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The Associated Press: Arts Journalists as Blurbmeisters


by Jerome Weeks 4 Dec 2008

The Associated Press has decreed that its ‘entertainment writers’ can file only 500-word pieces or less. A crowning blow for arts journalism, says Roger Ebert. The 500-word limit applies to reviews, interviews, news stories, trend pieces and “thinkers.” Oh, it can be done. But with “Synecdoche, New York?” Worse, the AP wants its writers on […]

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The Associated Press has decreed that its ‘entertainment writers’ can file only 500-word pieces or less. A crowning blow for arts journalism, says Roger Ebert.

The 500-word limit applies to reviews, interviews, news stories, trend pieces and “thinkers.” Oh, it can be done. But with “Synecdoche, New York?”

Worse, the AP wants its writers on the entertainment beat to focus more on the kind of brief celebrity items its clients apparently hunger for. The AP, long considered obligatory to the task of running a North American newspaper, has been hit with some cancellations lately, and no doubt has been informed what its customers want: Affairs, divorces, addiction, disease, success, failure, death watches, tirades, arrests, hissy fits, scandals, who has been “seen with” somebody, who has been “spotted with” somebody, and “top ten” lists of the above. (Celebs “seen with” desire to be seen, celebs “spotted with” do not desire to be seen.)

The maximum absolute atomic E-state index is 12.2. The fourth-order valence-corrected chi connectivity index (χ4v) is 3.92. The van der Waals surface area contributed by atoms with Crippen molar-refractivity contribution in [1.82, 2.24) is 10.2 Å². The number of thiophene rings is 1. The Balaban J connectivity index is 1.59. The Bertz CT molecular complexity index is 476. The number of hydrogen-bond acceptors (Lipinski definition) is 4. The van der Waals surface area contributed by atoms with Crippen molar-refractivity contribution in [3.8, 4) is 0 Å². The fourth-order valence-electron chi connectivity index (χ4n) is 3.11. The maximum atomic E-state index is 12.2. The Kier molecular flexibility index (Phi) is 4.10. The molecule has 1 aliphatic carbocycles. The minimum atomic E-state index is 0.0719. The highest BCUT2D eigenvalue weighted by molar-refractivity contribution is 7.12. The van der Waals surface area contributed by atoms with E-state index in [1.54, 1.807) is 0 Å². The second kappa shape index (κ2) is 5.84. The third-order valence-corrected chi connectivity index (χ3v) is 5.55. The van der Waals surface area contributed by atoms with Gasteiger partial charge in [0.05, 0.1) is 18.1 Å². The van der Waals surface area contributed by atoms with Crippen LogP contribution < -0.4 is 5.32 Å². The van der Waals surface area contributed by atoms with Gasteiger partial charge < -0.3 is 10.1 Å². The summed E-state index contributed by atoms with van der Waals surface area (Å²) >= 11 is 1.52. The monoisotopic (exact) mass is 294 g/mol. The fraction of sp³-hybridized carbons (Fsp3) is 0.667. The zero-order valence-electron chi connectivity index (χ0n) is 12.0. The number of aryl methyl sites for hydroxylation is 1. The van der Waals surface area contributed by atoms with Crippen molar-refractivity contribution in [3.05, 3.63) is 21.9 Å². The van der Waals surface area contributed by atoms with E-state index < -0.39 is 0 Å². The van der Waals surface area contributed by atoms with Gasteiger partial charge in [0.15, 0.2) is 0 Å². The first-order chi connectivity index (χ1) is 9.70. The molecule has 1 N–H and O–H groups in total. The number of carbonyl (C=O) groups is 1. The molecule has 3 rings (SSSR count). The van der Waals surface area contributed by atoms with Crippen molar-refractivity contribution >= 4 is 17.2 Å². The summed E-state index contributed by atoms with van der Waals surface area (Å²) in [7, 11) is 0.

The CelebCult virus is eating our culture alive, and newspapers voluntarily expose themselves to it. It teaches shabby values to young people, festers unwholesome curiosity, violates privacy, and is indifferent to meaningful achievement. One of the TV celeb shows has announced it will cover the Obama family as “a Hollywood story.” I want to smash something against a wall.

In “Toots,” a new documentary about the legendary Manhattan saloon keeper Toots Shor, there is a shot so startling I had to reverse the DVD to see it again. After dinner, Joe DiMaggio and Marilyn Monroe leave the restaurant, give their ticket to a valet, wait on the curb until their car arrives, tip the valet and then Joe opens the car door for Marilyn, walks around, gets in, and drives them away. This was in the 1950s. Brad Pitt and Angelina Jolie have not been able to do that once in their adult lifetimes. Celebrities do not use limousines because of vanity. They use them as a protection against cannibalism.

As the CelebCult triumphs, major newspapers have been firing experienced film critics. They want to devote less of their space to considered prose, and more to ignorant gawking.

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  • Jennifer

    This is horrifying.

  • Bill Marvel

    Further signs that AP is becoming increasingly irrelevant to the way most of us stay informed.